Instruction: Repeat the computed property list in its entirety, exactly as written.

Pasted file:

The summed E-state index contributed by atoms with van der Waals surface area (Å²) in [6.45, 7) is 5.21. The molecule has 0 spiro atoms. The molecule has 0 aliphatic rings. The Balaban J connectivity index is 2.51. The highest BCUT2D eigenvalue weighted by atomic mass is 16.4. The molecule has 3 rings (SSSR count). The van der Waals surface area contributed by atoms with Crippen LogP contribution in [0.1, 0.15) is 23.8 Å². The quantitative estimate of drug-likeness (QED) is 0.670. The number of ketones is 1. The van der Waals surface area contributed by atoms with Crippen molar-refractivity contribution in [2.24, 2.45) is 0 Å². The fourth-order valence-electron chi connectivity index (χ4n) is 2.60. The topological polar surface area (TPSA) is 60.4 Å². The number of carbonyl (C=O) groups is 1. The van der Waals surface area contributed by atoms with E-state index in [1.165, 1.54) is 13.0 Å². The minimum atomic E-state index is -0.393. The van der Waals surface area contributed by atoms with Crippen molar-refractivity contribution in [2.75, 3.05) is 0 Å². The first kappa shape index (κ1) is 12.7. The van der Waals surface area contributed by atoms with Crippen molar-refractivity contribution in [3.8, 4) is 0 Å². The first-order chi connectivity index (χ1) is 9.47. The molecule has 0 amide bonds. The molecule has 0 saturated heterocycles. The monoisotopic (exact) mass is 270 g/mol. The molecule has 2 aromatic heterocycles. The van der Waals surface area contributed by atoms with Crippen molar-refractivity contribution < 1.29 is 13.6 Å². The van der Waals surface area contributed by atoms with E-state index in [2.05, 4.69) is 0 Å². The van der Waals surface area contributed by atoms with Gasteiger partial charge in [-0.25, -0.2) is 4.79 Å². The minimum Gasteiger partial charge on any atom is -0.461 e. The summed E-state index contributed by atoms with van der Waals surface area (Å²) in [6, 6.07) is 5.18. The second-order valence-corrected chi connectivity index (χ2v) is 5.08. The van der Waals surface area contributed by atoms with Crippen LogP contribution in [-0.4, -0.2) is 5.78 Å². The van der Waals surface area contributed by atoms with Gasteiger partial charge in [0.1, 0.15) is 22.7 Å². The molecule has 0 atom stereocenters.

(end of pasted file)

The summed E-state index contributed by atoms with van der Waals surface area (Å²) in [6.45, 7) is 5.21. The molecule has 0 spiro atoms. The molecule has 0 aliphatic rings. The Balaban J connectivity index is 2.51. The highest BCUT2D eigenvalue weighted by atomic mass is 16.4. The molecule has 3 rings (SSSR count). The van der Waals surface area contributed by atoms with Crippen LogP contribution in [0.1, 0.15) is 23.8 Å². The quantitative estimate of drug-likeness (QED) is 0.670. The number of ketones is 1. The van der Waals surface area contributed by atoms with Crippen molar-refractivity contribution in [2.24, 2.45) is 0 Å². The fourth-order valence-electron chi connectivity index (χ4n) is 2.60. The topological polar surface area (TPSA) is 60.4 Å². The number of carbonyl (C=O) groups is 1. The van der Waals surface area contributed by atoms with E-state index in [1.165, 1.54) is 13.0 Å². The minimum atomic E-state index is -0.393. The van der Waals surface area contributed by atoms with Crippen molar-refractivity contribution in [2.75, 3.05) is 0 Å². The first kappa shape index (κ1) is 12.7. The van der Waals surface area contributed by atoms with Crippen molar-refractivity contribution in [3.8, 4) is 0 Å². The first-order chi connectivity index (χ1) is 9.47. The molecule has 0 amide bonds. The molecule has 0 saturated heterocycles. The monoisotopic (exact) mass is 270 g/mol. The molecule has 2 aromatic heterocycles. The van der Waals surface area contributed by atoms with Crippen molar-refractivity contribution < 1.29 is 13.6 Å². The van der Waals surface area contributed by atoms with E-state index in [2.05, 4.69) is 0 Å². The van der Waals surface area contributed by atoms with Gasteiger partial charge in [-0.25, -0.2) is 4.79 Å². The minimum Gasteiger partial charge on any atom is -0.461 e. The summed E-state index contributed by atoms with van der Waals surface area (Å²) in [6, 6.07) is 5.18. The second-order valence-corrected chi connectivity index (χ2v) is 5.08. The van der Waals surface area contributed by atoms with Crippen LogP contribution in [-0.4, -0.2) is 5.78 Å². The van der Waals surface area contributed by atoms with Gasteiger partial charge in [0.1, 0.15) is 22.7 Å². The molecule has 0 atom stereocenters.